The Urea Cycle

Hi, guys! I’m back with a heavily-edited version of a post I wrote last week! This one’s on a really fun subject—the synthesis of urea! You know you’re gonna love it.

Our bodies really hate ammonia. Like, really hate it. It’s something that we spend energy getting rid of, and our method of getting rid of it is as complicated as our method of obtaining energy from our food. That right there should tell you how much our bodies want to get rid of ammonia. They. Don’t. Like. It. They don’t.

It’s for that reason that we have lil’ nitrogen carriers like glutamine and alanine, two very common amino acids that happily carry nitrogen from other tissues to our livers. As I said in my post on nitrogen balance, we have a lovely bunch of enzymes that are more than happy to transfer nitrogen to and from our amino acids.

The enzymes that transfer nitrogen out of these carriers are present in our livers, perhaps unsurprisingly. In our liver cytosol, alanine is turned into pyruvate by alanine aminotransferase, and glutamine is made into glutamate by glutaminase. Glutamate can then be turned into alpha-ketoglutarate in the mitochondrial matrix using the enzyme glutamate dehydrogenase. This generates a heck-ton of ammonia, but it generates it in the liver.

That’s one of our liver’s jobs, after all—to take in ammonia (and ammonia sources) from our blood and metabolize it into something safe. In order to keep our blood ammonia levels low (10-50 micromolar), our livers routinely take in alanine, glutamine, bicarbonate and free ammonia, and metabolize them into a much safer nitrogen-containing molecule called urea. This can be kept at significantly higher concentrations in our blood—normal levels range from 1 to 6 millimolar (1ooo – 6000 micromolar).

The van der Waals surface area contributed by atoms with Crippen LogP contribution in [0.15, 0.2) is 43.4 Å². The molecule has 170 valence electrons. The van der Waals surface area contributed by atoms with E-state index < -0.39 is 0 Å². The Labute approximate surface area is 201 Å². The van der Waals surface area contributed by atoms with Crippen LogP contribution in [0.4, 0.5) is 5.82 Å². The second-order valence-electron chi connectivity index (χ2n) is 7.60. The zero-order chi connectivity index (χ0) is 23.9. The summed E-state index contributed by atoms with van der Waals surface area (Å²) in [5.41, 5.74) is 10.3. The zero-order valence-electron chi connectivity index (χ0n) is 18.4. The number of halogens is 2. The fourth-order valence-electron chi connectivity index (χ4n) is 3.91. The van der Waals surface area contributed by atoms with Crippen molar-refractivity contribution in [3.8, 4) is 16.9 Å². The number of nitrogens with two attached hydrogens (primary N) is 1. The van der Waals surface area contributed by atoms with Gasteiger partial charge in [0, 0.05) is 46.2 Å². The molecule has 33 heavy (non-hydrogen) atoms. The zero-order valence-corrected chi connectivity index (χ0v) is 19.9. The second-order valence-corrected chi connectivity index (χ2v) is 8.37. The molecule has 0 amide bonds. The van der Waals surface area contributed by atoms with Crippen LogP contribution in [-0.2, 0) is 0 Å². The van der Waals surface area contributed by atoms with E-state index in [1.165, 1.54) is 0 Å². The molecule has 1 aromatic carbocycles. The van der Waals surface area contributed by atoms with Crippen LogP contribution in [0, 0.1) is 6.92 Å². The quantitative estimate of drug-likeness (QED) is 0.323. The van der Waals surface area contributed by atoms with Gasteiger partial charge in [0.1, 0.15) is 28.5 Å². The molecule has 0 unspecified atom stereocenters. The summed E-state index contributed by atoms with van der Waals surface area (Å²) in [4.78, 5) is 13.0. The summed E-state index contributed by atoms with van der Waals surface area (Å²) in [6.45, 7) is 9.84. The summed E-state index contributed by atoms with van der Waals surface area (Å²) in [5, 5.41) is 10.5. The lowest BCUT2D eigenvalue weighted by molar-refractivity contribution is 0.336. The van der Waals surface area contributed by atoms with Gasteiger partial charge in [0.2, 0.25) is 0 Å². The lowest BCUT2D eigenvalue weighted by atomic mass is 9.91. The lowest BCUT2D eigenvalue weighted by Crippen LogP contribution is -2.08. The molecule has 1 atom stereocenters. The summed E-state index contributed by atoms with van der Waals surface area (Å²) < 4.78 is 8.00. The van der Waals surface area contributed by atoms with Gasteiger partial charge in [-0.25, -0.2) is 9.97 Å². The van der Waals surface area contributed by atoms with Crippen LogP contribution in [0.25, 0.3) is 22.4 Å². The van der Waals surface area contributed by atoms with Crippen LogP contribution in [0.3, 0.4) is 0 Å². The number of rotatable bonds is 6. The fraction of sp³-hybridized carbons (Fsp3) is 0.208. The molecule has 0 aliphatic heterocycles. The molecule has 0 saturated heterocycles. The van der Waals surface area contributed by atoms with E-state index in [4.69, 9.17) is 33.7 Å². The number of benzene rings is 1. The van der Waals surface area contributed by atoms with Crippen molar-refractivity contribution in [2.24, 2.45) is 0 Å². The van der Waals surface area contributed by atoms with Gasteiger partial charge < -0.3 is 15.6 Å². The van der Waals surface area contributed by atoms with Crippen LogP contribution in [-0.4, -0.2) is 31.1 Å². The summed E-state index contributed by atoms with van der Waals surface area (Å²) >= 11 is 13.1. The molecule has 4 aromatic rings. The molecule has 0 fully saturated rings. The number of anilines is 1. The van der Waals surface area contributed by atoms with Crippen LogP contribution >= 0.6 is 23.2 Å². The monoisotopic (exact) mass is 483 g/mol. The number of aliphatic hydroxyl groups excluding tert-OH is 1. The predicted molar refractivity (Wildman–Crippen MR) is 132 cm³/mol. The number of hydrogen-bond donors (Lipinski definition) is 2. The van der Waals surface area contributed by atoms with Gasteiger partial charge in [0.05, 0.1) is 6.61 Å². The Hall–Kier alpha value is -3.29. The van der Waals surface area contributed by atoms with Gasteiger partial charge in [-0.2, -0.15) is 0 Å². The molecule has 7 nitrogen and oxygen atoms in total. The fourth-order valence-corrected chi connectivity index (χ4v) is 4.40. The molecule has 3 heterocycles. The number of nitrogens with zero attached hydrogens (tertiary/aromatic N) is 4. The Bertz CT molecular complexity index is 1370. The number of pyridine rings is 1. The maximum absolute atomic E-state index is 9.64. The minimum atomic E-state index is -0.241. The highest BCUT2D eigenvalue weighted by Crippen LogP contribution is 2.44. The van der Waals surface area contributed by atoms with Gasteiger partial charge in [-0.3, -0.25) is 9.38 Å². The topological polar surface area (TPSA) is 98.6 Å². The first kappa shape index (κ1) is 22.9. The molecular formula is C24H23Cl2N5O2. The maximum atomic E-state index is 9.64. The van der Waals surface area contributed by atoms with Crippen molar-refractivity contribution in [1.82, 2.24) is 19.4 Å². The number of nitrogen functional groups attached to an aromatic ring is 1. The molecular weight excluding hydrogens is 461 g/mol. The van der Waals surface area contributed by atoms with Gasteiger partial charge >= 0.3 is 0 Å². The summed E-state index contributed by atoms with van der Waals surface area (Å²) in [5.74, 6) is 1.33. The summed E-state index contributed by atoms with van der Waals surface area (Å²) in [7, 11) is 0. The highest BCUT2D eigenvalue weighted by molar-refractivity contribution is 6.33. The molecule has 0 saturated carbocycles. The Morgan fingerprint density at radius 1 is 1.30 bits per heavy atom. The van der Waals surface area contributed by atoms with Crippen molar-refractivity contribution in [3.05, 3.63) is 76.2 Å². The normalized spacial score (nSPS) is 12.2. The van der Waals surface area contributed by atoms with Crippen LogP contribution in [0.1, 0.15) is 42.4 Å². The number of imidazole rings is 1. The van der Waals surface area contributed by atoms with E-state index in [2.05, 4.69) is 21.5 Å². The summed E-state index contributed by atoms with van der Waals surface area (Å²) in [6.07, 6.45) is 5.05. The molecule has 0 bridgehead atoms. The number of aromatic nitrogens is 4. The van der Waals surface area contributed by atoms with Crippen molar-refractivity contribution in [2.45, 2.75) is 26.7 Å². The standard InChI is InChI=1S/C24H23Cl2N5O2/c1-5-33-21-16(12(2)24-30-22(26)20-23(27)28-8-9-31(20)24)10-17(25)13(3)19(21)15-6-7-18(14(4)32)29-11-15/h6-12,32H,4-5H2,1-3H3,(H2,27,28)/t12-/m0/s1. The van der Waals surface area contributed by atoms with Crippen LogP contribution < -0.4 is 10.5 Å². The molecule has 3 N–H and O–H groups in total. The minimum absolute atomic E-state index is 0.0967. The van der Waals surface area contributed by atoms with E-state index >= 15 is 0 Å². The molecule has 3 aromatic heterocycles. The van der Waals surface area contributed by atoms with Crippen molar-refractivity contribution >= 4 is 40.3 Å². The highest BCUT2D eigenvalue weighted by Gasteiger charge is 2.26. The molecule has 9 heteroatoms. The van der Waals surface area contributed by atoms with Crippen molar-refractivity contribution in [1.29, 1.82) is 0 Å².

Lookatit! Shiny!

So, how do we accomplish this elegant conversion of highly toxic ammonia to (mostly) harmless waste product? Well, we use a little cycle called the urea cycle!

The urea cycle is a five-step cycle that converts free ammonia and bicarbonate into urea in liver cells. Here’s the general reaction:

HCO3 + NH4+ + Aspartate + 3 ATP + 3 H2O —> Urea + Fumarate + 2 ADP + 1 AMP + 4 Pi + 5 H+

There are a two main things we notice when we look at this net reaction. First, there’s a lot of chemical energy being used—four phosphoanhydride bonds’ worth, in fact. Second, we don’t just slap bicarbonate and ammonia together and call it a day; we have to also use aspartate in the process.